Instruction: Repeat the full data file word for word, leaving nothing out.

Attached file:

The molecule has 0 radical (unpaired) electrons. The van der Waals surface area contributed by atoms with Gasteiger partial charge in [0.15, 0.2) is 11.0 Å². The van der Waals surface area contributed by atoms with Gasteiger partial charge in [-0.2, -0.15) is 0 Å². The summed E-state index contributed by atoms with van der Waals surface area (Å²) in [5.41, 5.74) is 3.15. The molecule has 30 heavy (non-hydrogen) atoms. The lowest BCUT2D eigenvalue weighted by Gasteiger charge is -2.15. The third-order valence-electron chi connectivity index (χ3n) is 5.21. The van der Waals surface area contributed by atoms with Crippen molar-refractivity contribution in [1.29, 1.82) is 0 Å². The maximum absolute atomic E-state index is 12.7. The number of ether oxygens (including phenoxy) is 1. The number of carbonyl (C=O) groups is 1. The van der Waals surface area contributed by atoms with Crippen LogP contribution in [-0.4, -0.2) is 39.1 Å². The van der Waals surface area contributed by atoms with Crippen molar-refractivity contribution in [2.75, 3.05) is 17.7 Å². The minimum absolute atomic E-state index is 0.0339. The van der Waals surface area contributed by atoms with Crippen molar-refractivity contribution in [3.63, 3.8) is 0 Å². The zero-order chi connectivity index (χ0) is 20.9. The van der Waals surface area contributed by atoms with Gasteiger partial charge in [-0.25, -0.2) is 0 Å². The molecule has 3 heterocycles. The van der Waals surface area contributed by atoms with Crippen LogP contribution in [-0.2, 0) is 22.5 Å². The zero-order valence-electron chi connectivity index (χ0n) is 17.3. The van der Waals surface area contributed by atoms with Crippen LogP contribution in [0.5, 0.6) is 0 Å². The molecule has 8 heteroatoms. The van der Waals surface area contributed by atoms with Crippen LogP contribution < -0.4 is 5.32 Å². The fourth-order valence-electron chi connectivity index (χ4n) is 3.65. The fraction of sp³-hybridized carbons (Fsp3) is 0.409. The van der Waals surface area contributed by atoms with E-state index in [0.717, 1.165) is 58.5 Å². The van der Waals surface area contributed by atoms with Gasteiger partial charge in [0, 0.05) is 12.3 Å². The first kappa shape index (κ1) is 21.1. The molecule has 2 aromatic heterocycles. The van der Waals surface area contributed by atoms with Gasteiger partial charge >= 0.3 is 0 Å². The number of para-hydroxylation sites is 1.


The molecule has 0 radical (unpaired) electrons. The van der Waals surface area contributed by atoms with Gasteiger partial charge in [0.15, 0.2) is 11.0 Å². The van der Waals surface area contributed by atoms with Gasteiger partial charge in [-0.2, -0.15) is 0 Å². The summed E-state index contributed by atoms with van der Waals surface area (Å²) in [5.41, 5.74) is 3.15. The molecule has 30 heavy (non-hydrogen) atoms. The lowest BCUT2D eigenvalue weighted by Gasteiger charge is -2.15. The third-order valence-electron chi connectivity index (χ3n) is 5.21. The van der Waals surface area contributed by atoms with Crippen molar-refractivity contribution in [1.29, 1.82) is 0 Å². The maximum absolute atomic E-state index is 12.7. The number of ether oxygens (including phenoxy) is 1. The number of carbonyl (C=O) groups is 1. The van der Waals surface area contributed by atoms with Crippen LogP contribution in [-0.4, -0.2) is 39.1 Å². The van der Waals surface area contributed by atoms with Crippen molar-refractivity contribution in [2.75, 3.05) is 17.7 Å². The minimum absolute atomic E-state index is 0.0339. The van der Waals surface area contributed by atoms with Crippen molar-refractivity contribution in [3.63, 3.8) is 0 Å². The zero-order chi connectivity index (χ0) is 20.9. The van der Waals surface area contributed by atoms with Gasteiger partial charge in [-0.25, -0.2) is 0 Å². The molecule has 3 heterocycles. The van der Waals surface area contributed by atoms with Crippen LogP contribution in [-0.2, 0) is 22.5 Å². The zero-order valence-electron chi connectivity index (χ0n) is 17.3. The van der Waals surface area contributed by atoms with Crippen LogP contribution in [0.5, 0.6) is 0 Å². The molecule has 8 heteroatoms. The van der Waals surface area contributed by atoms with Crippen LogP contribution < -0.4 is 5.32 Å². The fourth-order valence-electron chi connectivity index (χ4n) is 3.65. The fraction of sp³-hybridized carbons (Fsp3) is 0.409. The van der Waals surface area contributed by atoms with E-state index in [0.717, 1.165) is 58.5 Å². The van der Waals surface area contributed by atoms with Gasteiger partial charge in [0, 0.05) is 12.3 Å². The first kappa shape index (κ1) is 21.1. The molecule has 2 aromatic heterocycles. The van der Waals surface area contributed by atoms with Gasteiger partial charge >= 0.3 is 0 Å². The number of para-hydroxylation sites is 1.